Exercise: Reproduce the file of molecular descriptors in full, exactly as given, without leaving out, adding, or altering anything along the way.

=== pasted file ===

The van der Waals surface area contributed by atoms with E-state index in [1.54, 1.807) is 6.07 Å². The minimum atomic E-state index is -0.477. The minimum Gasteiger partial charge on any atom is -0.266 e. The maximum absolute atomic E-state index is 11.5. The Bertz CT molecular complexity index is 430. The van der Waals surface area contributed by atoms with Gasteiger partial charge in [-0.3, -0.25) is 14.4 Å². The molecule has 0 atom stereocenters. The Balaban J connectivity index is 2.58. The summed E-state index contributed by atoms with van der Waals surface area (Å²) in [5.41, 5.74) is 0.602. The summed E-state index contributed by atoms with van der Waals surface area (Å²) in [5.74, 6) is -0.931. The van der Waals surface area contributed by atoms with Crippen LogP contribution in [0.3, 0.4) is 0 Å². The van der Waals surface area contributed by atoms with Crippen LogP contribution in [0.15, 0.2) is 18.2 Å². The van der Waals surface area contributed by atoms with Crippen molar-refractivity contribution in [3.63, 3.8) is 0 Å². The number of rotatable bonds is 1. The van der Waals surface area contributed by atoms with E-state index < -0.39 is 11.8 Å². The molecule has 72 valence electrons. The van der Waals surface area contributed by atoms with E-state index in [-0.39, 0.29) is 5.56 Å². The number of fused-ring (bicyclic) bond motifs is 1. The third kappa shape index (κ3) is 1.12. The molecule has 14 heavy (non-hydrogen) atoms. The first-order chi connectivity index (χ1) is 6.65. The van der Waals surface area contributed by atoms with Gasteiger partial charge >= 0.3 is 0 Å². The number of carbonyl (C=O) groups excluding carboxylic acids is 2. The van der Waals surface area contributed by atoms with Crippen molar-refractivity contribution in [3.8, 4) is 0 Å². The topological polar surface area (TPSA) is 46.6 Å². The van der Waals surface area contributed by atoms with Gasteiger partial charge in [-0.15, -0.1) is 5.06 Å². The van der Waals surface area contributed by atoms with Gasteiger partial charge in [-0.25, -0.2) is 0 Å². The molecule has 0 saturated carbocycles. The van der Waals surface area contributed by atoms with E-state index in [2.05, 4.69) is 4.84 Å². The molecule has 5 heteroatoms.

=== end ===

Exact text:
The van der Waals surface area contributed by atoms with E-state index in [1.54, 1.807) is 6.07 Å². The minimum atomic E-state index is -0.477. The minimum Gasteiger partial charge on any atom is -0.266 e. The maximum absolute atomic E-state index is 11.5. The Bertz CT molecular complexity index is 430. The van der Waals surface area contributed by atoms with Gasteiger partial charge in [-0.3, -0.25) is 14.4 Å². The molecule has 0 atom stereocenters. The Balaban J connectivity index is 2.58. The summed E-state index contributed by atoms with van der Waals surface area (Å²) in [5.41, 5.74) is 0.602. The summed E-state index contributed by atoms with van der Waals surface area (Å²) in [5.74, 6) is -0.931. The van der Waals surface area contributed by atoms with Crippen LogP contribution in [0.3, 0.4) is 0 Å². The van der Waals surface area contributed by atoms with Crippen LogP contribution in [0.15, 0.2) is 18.2 Å². The van der Waals surface area contributed by atoms with Crippen molar-refractivity contribution in [3.63, 3.8) is 0 Å². The number of rotatable bonds is 1. The van der Waals surface area contributed by atoms with E-state index < -0.39 is 11.8 Å². The molecule has 72 valence electrons. The van der Waals surface area contributed by atoms with E-state index in [-0.39, 0.29) is 5.56 Å². The number of fused-ring (bicyclic) bond motifs is 1. The third kappa shape index (κ3) is 1.12. The molecule has 14 heavy (non-hydrogen) atoms. The first-order chi connectivity index (χ1) is 6.65. The van der Waals surface area contributed by atoms with Gasteiger partial charge >= 0.3 is 0 Å². The number of carbonyl (C=O) groups excluding carboxylic acids is 2. The van der Waals surface area contributed by atoms with Crippen molar-refractivity contribution in [3.8, 4) is 0 Å². The topological polar surface area (TPSA) is 46.6 Å². The van der Waals surface area contributed by atoms with Gasteiger partial charge in [-0.15, -0.1) is 5.06 Å². The van der Waals surface area contributed by atoms with Gasteiger partial charge in [-0.25, -0.2) is 0 Å². The molecule has 0 saturated carbocycles. The van der Waals surface area contributed by atoms with E-state index in [2.05, 4.69) is 4.84 Å². The molecule has 5 heteroatoms.